It’s Saturday. Saturday! Which means I shouldn’t be writing. Writing at weekends is not something I generally do. So why am I here? Why indeed.
The 30 Writing Challenges, that’s why. For some obscure reason I agreed to complete challenges 17 to 30 on a daily basis. Lunacy. But, also a good way to get back in the habit.
That being said, old habits die hard, and so I will keep this one as brief as possible (and I really mean it this time).
Challenge 19 states – Write a fictional story about a real event from any period of history. Plenty of scope there for many different stories, but I’m going to stick with an idea which occurred to me during a conversation last night. And, as previously stated, I’ll keep it as short as possible. Promise.
1666 And All That…
“Oi! Mate, watch where you’re bleedin’ goin’, will ye?”
Thomas looked bleary eyed at the source of the angry voice. “So shorry, pahdon me, sir.”
“Oh, hey,” angry voice continued. “I knows you, dun I? Yer that baker fella. Me missus gets her bread from ye.”
Thomas tried his best to stand up straight, but too much ale, followed by too many brandies, made the feat nigh on impossible. He settled instead for leaning against a nearby wall.
A deep breath. “I ham indeed him, sir. Thomash Farriner hat your service. A good even to you hall!” A drunken grin, chin shiny with drool.
Angry voice looked at him in disgust. “You’re a disgrace, man. Look at ye! Shameful. Almost one in the morning, a Sunday morning, I might add, and yer three sheets to the wind. And, yer goin’ the wrong way if yer headin’ home.” Angry voice stepped forward, seized the drunken man by the shoulders, and turned him around. “Puddin’ Lane is that way, first on the right.”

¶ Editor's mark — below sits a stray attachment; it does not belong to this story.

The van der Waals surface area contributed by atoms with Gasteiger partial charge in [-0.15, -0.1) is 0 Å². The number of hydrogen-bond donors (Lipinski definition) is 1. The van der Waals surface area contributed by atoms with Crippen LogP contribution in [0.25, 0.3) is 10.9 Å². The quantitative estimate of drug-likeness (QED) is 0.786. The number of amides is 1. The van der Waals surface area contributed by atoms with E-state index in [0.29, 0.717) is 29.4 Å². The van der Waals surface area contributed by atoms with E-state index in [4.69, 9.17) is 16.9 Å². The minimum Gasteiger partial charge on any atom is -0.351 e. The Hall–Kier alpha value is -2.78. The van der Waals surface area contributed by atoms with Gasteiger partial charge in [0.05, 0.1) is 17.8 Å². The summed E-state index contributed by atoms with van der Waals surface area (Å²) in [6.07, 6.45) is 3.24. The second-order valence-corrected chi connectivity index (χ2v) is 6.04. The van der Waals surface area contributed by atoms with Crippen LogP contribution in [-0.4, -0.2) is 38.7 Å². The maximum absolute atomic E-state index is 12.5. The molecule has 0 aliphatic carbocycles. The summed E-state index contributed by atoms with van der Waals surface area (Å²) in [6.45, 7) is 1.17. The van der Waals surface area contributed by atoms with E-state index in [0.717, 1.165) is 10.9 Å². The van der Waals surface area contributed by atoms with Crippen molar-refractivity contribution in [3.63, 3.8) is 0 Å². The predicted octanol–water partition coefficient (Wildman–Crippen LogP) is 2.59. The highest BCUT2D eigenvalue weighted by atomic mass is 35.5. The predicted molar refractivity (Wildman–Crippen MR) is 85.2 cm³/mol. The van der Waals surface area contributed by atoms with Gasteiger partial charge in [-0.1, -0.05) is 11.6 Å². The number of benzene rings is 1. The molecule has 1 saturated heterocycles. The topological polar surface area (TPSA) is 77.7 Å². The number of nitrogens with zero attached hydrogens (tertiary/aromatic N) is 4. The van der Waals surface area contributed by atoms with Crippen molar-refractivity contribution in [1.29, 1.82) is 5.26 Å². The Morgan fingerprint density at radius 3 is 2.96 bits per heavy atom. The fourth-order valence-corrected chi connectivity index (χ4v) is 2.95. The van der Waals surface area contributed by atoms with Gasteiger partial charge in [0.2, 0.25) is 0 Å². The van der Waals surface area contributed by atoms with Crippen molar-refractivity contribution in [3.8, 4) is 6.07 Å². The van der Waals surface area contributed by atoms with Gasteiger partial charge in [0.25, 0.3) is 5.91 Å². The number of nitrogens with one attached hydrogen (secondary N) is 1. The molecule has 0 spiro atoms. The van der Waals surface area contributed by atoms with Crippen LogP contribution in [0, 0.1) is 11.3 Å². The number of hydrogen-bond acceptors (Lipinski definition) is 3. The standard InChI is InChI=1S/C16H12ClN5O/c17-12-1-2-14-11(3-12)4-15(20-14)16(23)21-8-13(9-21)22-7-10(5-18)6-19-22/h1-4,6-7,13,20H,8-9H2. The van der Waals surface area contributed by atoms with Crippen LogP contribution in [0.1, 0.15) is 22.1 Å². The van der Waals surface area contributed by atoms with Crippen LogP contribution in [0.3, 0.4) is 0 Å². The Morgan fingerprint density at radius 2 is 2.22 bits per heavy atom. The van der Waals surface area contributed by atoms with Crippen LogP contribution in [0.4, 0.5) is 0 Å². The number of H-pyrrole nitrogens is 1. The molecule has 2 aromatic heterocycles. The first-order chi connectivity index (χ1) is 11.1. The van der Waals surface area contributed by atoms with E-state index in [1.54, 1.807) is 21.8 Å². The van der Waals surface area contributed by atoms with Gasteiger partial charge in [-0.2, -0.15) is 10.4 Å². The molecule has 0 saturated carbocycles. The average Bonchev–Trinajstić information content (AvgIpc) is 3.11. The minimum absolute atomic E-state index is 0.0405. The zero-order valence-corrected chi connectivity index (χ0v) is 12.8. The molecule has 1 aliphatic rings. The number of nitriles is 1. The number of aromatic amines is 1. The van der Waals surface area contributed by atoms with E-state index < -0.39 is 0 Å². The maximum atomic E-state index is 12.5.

“Thank you, sir, ye be too kind,” Thomas stumbled onward, trying unsuccessfully to doff his cap at the stranger.
Five minutes later, a thoroughly intoxicated Thomas arrived back at his bakery, and eased as quietly as possibly through the door. Which is to say, with all the grace of an elephant on an icy pond. He had meant to be home hours ago, but his friend Samuel had produced a rather superior bottle of brandy, and time had somehow slipped away from him. That and his sobriety.
A light flickered through the doorway to the back room, and Thomas weaved his way towards it. “Fire’s shtill lit. I’ll warm me cockles on it before tryin’ to climb the stairs. Hehe, shhh!” he said, in an exaggerated whisper. The finger he meant to hold up to his lips lay against his right cheek.
Once in the back room, Thomas noted with dismay that the hearth was dark and cold. “Wheresh the fire?” His bloodshot eyes scanned the room, and came to rest on bright flames hungrily devouring the woodpile next to his stove. “Ah, the firesh there. Whydya move, shilly fire? Well, besht put you out afore I head to bed.”
Thomas shambled over to the blazing woodpile, took a nearby vase full of flowers, and poured the contents onto the flames. Most were extinguished, but a small log remained defiant, burning steadily. Unable to see any other source of water, Thomas unfastened his trousers, and relieved himself in the corner, aiming happily at the burning log, until no trace of the fire was left.
“Alwaysh wanted to be a fireman, me. Job well done.”
With that, Thomas hiccupped, giggled, and staggered towards the staircase and bed.
And so it turned out that the Fire of London wasn’t so Great after all.
And, that shallot…